7. (Bonus points) Implementation: Help turn the ideas from words on paper into working features in modern browsers.

(If you are interested in the formal process, take a look at the Web Platform Incubator Community Group Charter)


We won’t sugar coat it: standardization is hard (just ask anyone who survived the RICG:)).

The bar to add new things to the Web is going to remain high: We might need to raise money. Or bring everyone together in a room, like we once did in Paris. Or pitch ideas at conferences to get more developer interest and get momentum behind a feature.

However, anyone who chooses to participate will be well supported. We have some extremely experienced browser/standards engineers participating who are here to help. If you don’t know where to start, or don’t know your RFC2119 from your WebIDL, don’t worry. We got your back!

Collaboration with the RICG

So what’s the relationship between this group and the RICG? Since we share members and acronym parts with it, we thought it’s worth explaining.

The RICG is focused primarily on pushing essential responsive features into standards and browsers, as well as getting more developers involved in the standards process. The WICG will focus mostly on that second bit: incubation of new platform features. We will help you take your idea of something that is missing in the platform and help you grow it until it is ready to be sent off to the appropriate group. This might even include pushing something into the RICG.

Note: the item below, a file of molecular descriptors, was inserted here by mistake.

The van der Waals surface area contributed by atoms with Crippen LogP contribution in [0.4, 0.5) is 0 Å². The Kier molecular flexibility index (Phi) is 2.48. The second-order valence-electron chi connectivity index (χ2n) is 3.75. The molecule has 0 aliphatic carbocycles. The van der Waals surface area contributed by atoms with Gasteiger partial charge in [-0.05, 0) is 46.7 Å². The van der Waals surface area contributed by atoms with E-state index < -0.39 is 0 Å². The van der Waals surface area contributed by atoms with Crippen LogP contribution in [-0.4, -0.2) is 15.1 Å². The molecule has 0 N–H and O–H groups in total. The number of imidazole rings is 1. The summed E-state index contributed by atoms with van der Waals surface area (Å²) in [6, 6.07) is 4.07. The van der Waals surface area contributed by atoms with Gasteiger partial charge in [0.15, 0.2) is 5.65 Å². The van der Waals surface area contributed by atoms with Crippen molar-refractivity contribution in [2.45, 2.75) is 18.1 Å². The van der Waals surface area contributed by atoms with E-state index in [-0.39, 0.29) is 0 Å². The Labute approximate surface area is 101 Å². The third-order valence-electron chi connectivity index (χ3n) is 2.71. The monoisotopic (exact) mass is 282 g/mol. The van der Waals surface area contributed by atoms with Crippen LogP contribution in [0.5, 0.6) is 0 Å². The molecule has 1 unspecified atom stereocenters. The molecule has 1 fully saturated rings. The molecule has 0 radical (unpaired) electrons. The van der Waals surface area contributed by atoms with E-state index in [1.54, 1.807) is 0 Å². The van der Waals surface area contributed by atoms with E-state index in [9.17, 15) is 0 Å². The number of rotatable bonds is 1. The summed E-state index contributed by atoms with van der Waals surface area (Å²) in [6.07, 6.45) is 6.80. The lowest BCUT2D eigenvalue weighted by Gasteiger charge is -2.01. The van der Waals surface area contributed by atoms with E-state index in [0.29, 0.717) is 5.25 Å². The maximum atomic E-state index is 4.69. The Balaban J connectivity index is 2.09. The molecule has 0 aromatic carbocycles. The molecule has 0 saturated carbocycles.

The RICG will continue to handle all things “responsive”, tackling the specific issues that have matured from a gleam in someone’s eye into ready-for-prime-time proposals.

What about other Community Groups?

Other Community Groups continue to function as normal. However, the WICG provides a one-stop-shop for features specifically targeted at web browsers. Sometimes, new CGs might be spun off from this one to work on a particular feature.

Got Questions?

You can find the chairs on Twitter:

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Article Source: WICG: Evolving the Web from the ground up